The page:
Rookies Timothy Liljegren and Andrew Nielsen represent a promising future for the Toronto Maple Leafs back end.
And it may not be long before fans at the Air Canada Centre see them in an NHL uniform.
The Leafs have done a good job on their recent draft picks according to NHL Central Scouting rankings over the last few seasons and this year; they selected the highly touted Swedish defenceman, Liljegren,15th overall.
He climbed as high as the top three on many draft prospect lists last summer, but a battle with mononucleosis forced him to miss the beginning of last season in Sweden and, to the Leafs’ advantage, caused him to fall several spots in the rankings.
Liljegren seems unphased by it all.
“Obviously there is some pressure on me as the first overall pick, but I try not to focus on that and just focus on my game and just play well,” said Liljegren, after the Leafs rookie camp skate at Ricoh Coliseum on Thursday. “I am just trying to do my best and we’ll see how it goes.”
Maple Leafs first round pick Timothy Liljegren in action at rookie camp. #leafsnation #rookiecamp pic.twitter.com/SJ4xmqTWtN
— Matt Teague (@Teaguer21) September 7, 2017
On top of the tremendous skill and potential the Swede possesses, he also provides another significant trait — a right handed shot. Only Connor Carrick and Nikita Zaitsev shoot from the right-hand side and adding a third to even out the pairings would be a large help in the future.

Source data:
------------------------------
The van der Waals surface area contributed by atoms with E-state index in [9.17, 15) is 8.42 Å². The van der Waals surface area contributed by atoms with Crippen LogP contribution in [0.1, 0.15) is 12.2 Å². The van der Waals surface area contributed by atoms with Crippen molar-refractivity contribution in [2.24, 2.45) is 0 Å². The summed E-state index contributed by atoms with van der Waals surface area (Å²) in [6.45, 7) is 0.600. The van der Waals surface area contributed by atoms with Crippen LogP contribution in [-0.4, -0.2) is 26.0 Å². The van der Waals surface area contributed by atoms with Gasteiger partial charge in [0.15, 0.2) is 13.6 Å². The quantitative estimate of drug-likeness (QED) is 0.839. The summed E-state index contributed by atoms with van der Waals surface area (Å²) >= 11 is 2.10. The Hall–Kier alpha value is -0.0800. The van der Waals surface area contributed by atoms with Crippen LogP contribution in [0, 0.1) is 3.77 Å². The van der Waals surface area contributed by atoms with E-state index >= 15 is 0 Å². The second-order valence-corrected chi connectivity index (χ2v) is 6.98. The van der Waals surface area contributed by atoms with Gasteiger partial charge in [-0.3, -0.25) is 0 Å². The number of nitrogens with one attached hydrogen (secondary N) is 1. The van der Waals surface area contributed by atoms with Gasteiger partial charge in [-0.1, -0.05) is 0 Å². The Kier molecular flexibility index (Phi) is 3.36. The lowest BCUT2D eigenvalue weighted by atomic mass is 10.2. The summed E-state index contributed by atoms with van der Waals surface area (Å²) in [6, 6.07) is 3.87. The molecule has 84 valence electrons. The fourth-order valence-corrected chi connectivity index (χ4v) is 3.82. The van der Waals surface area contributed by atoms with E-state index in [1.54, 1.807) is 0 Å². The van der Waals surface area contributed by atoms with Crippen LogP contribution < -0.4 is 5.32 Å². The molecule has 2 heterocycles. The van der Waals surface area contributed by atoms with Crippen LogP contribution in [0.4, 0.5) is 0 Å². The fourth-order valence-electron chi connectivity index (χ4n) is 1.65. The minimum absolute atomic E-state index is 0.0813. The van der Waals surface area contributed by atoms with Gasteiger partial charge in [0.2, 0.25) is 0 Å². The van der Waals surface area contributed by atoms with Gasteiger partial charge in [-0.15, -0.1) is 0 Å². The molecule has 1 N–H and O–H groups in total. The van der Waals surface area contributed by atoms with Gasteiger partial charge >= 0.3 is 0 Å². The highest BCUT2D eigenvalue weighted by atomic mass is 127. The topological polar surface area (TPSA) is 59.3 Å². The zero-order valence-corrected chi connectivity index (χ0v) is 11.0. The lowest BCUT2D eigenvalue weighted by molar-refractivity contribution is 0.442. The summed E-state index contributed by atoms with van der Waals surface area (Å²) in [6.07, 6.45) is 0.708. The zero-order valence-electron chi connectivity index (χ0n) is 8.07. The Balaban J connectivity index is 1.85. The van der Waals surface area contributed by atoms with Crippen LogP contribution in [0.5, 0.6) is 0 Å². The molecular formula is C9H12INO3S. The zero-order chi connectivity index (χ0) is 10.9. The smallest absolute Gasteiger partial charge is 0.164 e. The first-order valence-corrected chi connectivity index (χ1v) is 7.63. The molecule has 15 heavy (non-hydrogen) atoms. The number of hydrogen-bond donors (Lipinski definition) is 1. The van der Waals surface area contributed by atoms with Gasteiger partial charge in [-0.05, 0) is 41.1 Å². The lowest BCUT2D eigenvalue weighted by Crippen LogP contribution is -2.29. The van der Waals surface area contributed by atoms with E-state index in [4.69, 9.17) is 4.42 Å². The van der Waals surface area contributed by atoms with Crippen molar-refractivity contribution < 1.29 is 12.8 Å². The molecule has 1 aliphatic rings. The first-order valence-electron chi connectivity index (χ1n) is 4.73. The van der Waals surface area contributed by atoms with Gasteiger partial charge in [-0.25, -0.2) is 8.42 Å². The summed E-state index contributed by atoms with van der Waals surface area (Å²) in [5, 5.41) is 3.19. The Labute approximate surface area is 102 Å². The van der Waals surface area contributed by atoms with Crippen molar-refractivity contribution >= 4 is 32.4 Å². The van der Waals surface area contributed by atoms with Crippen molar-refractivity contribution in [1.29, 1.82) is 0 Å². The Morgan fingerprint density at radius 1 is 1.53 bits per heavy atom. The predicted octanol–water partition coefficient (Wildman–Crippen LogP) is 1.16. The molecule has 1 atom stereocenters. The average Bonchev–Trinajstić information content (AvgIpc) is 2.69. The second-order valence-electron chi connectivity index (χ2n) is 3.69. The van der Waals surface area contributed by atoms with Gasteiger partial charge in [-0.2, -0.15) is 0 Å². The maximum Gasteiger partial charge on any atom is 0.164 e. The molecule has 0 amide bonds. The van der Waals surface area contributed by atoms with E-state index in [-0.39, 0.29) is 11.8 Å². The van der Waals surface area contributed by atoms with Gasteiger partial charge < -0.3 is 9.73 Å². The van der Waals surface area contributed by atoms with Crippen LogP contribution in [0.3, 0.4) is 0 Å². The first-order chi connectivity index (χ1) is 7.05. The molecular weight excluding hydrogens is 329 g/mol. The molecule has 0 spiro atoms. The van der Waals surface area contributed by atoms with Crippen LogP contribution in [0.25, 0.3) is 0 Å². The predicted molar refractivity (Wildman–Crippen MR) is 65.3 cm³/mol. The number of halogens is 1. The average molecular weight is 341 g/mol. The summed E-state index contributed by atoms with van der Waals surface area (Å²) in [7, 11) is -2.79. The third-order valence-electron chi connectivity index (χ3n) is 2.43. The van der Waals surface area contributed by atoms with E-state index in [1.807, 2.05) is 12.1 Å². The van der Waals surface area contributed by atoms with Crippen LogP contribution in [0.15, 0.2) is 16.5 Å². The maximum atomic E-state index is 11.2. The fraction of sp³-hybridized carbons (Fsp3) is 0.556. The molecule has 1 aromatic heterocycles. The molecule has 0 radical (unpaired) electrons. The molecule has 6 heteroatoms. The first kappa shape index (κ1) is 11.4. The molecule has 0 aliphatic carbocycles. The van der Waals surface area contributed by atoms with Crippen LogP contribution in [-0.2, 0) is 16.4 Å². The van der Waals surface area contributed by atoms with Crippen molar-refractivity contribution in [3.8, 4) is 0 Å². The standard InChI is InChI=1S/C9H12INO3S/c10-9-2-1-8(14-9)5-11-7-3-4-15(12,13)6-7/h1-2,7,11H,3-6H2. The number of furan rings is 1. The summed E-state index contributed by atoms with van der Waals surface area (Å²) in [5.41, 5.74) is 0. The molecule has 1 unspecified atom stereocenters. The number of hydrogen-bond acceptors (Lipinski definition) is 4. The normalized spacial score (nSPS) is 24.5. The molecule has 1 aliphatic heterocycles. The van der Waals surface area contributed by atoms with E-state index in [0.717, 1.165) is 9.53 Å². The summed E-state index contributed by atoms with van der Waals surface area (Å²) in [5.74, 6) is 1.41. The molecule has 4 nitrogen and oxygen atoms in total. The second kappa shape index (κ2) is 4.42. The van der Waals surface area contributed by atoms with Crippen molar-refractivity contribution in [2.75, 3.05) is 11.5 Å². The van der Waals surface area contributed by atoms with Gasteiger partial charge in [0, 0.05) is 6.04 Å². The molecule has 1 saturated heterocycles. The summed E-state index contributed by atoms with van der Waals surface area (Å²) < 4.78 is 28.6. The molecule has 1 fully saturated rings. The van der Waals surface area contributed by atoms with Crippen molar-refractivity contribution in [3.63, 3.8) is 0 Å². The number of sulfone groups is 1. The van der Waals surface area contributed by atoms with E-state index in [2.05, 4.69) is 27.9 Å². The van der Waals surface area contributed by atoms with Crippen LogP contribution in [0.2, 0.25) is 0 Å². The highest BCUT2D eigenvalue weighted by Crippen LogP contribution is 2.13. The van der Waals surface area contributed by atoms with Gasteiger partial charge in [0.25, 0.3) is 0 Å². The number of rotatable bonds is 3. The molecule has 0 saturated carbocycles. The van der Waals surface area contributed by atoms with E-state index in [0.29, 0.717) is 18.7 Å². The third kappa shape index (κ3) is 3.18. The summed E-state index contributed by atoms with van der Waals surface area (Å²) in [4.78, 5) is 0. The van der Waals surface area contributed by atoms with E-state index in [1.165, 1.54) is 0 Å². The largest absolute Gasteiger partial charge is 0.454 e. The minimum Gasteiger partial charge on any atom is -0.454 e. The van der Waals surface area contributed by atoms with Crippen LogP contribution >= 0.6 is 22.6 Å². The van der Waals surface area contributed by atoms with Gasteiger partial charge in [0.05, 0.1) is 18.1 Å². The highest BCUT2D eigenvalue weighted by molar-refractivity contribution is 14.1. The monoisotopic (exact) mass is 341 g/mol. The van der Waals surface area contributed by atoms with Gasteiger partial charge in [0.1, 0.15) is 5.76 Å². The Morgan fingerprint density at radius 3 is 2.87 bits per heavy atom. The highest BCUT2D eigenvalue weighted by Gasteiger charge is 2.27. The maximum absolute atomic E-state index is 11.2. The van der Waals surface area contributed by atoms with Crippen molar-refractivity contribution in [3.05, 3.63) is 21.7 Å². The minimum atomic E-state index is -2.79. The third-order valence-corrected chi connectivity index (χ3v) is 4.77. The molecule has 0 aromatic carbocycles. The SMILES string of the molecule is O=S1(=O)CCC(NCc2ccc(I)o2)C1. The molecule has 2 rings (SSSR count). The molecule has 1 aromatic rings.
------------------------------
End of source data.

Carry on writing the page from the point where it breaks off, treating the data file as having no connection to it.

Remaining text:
Already a strong offensive team that has added veteran winger Patrick Marleau, the Leafs still need work keeping the puck out of their own net.
The Leafs allowed 242 goals last season, ranking them 23rd league-wide in this department and became the first team to concede that many goals in a season and still make the playoffs since 2009.
“We have some talent on the back-end here and these guys that have come over from Sweden and Europe are very talented players,” said Toronto Marlies head coach Sheldon Keefe. “Liljegren has already been playing (with) Sweden internationally, and in early development camp and now he’s going to be in this event so, I’m sure they feel confident.”
Dermott brings big skills
Travis Dermott is another defender, drafted 34th overall by the Leafs in 2015 and who represented Team Canada at the World Junior Hockey Championships in 2016. Although he stands at just six-feet tall, the Newmarket native is best known for his skating ability and his sound fundamental play.
Andrew Nielsen has become a more recognizable name within the Leafs prospect pool over the past few seasons and after being drafted in the third round by Toronto in 2015, he has trouble holding back his excitement for the upcoming season.
“Even though it’s pre-season, everyone is revved up and ready to go and everyone is kind of done with the gym right now and just want to get going,” said Neilsen, post-skate. “It’s exciting to be back in the rink whether it’s here or the ACC, we’re all just so excited.”